As to talkback radio, the author himself puts it eloquently and well: ‘Talk usually stems from rage, frustration, pain, pride exhilaration, and amusement – in fact, anything emotive or entertaining.’ At home, the Beatles and the Rolling Stones tour Australia. However, Brenno regularly toured the US, adapting American radio trends from Top 40 to talk for Australian audiences. Success attended many of his programming innovations.
But Brenno: The Life and Times of a Media Godfather does not avoid the low points either. Whether it be his personal health or disappointments, it’s there in plain view. But perhaps the greatest difficulty Brenno records is his appearance before an Australian Broadcasting Authority enquiry into ‘cash for comment’. Brenno never received a dollar but he took the fall for others who should have known better or who should have intervened. Brenno thought it was the end of his career. The Counsel assisting Julian Burnside QC put things properly in perspective: ‘Mr Brennan had had an unblemished and distinguished career in Australian radio, and I hope this would not blemish it either.’
Most of the characters from Australian entertainment in the book are larger than life and superlatives are common. A few are lower than life, but Brenno remains unfailingly generous. There are some marvellous moments such as Brenno’s inadvertent contribution to Al Martino’s divorce. That’s worth the price of the book alone.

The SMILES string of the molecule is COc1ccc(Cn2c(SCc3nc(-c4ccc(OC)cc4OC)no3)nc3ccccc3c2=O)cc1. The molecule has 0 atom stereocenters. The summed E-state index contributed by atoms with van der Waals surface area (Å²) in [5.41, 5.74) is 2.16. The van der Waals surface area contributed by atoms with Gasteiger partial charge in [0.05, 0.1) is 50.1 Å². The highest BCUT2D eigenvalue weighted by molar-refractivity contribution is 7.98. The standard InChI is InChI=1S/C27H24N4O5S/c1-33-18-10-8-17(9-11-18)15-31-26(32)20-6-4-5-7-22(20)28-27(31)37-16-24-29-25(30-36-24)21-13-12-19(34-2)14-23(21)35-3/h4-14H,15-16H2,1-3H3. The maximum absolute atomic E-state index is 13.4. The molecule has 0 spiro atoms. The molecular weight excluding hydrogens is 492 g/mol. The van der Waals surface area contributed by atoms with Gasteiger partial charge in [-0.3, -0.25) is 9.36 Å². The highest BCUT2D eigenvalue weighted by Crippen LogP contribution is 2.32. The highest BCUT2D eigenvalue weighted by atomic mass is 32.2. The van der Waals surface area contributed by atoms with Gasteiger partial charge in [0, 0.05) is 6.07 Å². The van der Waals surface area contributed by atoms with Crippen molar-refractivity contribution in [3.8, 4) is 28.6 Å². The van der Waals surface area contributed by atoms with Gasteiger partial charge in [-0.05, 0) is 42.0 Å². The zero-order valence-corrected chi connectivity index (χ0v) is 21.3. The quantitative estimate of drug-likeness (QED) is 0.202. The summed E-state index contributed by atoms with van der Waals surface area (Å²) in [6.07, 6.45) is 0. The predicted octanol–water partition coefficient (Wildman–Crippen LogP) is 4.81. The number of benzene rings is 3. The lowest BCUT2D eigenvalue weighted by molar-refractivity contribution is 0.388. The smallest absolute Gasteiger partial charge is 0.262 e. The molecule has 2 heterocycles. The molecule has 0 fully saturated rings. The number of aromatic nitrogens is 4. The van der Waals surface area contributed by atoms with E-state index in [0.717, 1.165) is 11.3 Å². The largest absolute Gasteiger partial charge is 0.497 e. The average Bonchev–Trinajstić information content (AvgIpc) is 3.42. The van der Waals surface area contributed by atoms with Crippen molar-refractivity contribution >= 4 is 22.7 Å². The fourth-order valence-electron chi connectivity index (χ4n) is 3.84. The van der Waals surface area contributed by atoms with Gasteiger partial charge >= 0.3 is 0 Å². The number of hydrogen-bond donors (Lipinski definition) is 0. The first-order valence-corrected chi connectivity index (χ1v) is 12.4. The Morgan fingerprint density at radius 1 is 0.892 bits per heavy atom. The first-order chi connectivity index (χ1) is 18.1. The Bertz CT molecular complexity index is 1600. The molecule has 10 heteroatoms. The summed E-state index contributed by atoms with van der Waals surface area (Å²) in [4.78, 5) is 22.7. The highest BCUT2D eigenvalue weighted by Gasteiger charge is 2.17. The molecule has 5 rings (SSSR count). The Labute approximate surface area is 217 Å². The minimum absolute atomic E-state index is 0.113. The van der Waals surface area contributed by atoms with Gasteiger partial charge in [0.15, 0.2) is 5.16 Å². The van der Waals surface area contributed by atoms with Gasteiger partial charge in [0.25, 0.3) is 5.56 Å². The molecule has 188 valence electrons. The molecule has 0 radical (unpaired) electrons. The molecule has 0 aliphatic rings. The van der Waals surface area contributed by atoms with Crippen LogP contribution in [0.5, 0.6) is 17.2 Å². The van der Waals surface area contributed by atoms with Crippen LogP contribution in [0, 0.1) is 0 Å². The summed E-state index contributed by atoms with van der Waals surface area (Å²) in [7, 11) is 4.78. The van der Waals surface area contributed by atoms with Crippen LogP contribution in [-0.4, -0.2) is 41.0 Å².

Brenno writes at an impressive pace: recalling the years at a speed resembling a Wurlitzer Juke Box dispensing 45rpms in a roadside truck stop outside Wagga Wagga, where the author cut his teeth in both radio and Rugby League and met wife, Jenny.
Star characters abound. My favourite, in mock Confederate army uniform with accompanying sword and eccentricities, was Ward ‘Pally’ Austin.
Abundant, too, are star egos. They range from the modest and manageable to the mutating and monstrous.
Brenno’s job was to comfort and console battered egos, bruised by critics and ratings. Then he had to convince his personalities ‘of their greatness’ and put them back on air. Fragile emotionally are many of those who divert us on the airwaves every day through to the small hours of the morning.
Brenno claims that talkback radio has won elections: ‘Politicians such as John Howard, recognised the massive role that talkback radio played in shaping the results of elections in recent years – more so than any other part of the media.’ There is no doubt that talkback radio has impact. Whether or not it shifts enough votes to change elections, however, is a moot point. Generally, it is a case of the committed talking to the converted. Nonetheless, talk radio is a political reality and the best of the political class – on both sides – know they have to master its intricacies and absurdities. Remember: Paul Keating, John Laws and the Reserve Bank briefings.
What is not moot is that as a judge of whatever entertained Australians, John Brennan is arguably without peer.
The empty chair in the Cabinet room proves that.